Life is hard these days for Christa.
One of her big sisters left for Nicaragua 3 weeks ago on a 9 month missions trip.
Nine months is a long time.
Especially when you are 7 1/2 years old and you're waiting for one of your favorite sisters to come home.
Such are the travails of a late-in-life child with older siblings.
Christa wants so much to be older--as old as her big brother Josh and two big sisters, Kate and Amy. She wants to do what they do, be who they are.
But there's no way I can speed Christa's life up. And there is no "slow" button on my older kiddos' lives.
I realized early on that I couldn't fully understand my caboose kiddo's life. But I knew someone who did. My friend, Jamie, was a late-in-life child with three older siblings. Part of being a savvy Mommy-Come-Lately®, is understanding your late-in-life child's feelings--as well as being knowledgeable about the particular challenges a caboose kiddo faces.
And so, I interviewed Jamie for my book Baby Changes Everything: Embracing and Preparing for Motherhood after 35.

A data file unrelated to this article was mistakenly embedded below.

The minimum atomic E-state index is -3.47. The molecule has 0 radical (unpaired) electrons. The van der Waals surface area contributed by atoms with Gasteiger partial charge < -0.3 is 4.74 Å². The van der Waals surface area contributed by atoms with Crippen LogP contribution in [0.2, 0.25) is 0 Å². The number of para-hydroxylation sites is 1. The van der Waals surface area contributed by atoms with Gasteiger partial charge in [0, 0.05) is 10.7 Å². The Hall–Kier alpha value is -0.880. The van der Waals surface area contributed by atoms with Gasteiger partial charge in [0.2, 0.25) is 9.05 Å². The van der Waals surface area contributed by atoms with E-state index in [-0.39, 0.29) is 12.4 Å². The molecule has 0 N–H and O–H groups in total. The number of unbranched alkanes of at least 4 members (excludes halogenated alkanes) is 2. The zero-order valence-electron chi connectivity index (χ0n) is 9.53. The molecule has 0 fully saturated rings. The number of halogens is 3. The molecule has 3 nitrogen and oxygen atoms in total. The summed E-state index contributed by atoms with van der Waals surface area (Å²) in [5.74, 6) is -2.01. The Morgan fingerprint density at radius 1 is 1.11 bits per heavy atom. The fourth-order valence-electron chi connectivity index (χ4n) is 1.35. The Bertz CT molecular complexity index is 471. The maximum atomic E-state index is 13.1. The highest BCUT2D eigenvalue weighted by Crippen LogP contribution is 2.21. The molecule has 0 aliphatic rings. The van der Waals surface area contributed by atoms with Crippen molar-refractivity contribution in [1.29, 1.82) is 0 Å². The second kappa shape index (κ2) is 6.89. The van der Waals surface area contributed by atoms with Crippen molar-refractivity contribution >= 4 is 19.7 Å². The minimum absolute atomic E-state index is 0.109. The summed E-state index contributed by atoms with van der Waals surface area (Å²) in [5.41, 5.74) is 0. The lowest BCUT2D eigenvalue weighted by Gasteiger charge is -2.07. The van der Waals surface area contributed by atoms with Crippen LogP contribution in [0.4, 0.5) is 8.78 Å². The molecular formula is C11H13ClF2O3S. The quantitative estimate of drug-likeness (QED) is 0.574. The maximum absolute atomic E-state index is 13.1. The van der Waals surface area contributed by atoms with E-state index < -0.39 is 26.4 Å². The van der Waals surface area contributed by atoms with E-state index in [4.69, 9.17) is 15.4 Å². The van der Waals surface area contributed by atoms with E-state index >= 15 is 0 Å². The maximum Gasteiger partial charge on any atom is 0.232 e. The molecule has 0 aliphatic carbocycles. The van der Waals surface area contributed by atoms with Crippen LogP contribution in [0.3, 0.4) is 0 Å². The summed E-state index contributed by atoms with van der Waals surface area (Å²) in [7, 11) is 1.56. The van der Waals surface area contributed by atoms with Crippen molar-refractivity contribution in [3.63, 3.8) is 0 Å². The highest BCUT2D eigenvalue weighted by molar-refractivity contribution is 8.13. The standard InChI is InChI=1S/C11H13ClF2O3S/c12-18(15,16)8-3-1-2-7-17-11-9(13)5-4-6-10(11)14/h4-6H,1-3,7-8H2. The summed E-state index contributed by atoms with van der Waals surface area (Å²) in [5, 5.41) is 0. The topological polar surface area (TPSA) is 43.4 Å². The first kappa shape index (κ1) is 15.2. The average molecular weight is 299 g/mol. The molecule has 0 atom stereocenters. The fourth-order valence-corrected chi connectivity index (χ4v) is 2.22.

Jamie warned me Christa might feel abandoned when Josh and Kate and Amy left home for college or got married. She suggested several ways to help Christa cope:
1. Talk about the change.
2. Create some rituals that comfort the caboose kiddo.
I've taken Jamie's advice. Christa and I have talked a lot about Amy's trip--both before and after she left. Sometimes all Christa said was, "I don't want Amy to go. I'll miss her." And I said, "Me too." I wanted to validate her feelings.
Amy gave Christa lots of special time before she left, taking her to the movies and to the pottery shop to paint a ceramic doggy.
Amy also left a special teddy bear name Jeremiah for Christa to cuddle while she's gone. She hugged it over and over again and told Christa that Jeremiah was filled with hugs from her. That way, if Christa wanted a hug from Amy, Jeremiah could give her one.
We've started another ritual since Amy left.
Every night, Christa falls asleep in Amy's bed, snuggling with Jeremiah.
So be it.
If it eases the ache in my caboose kiddo's heart, I don't mind. I told her she can keep Amy's bed warm for her until she gets home.
Labels: late-in-life childhood, older siblings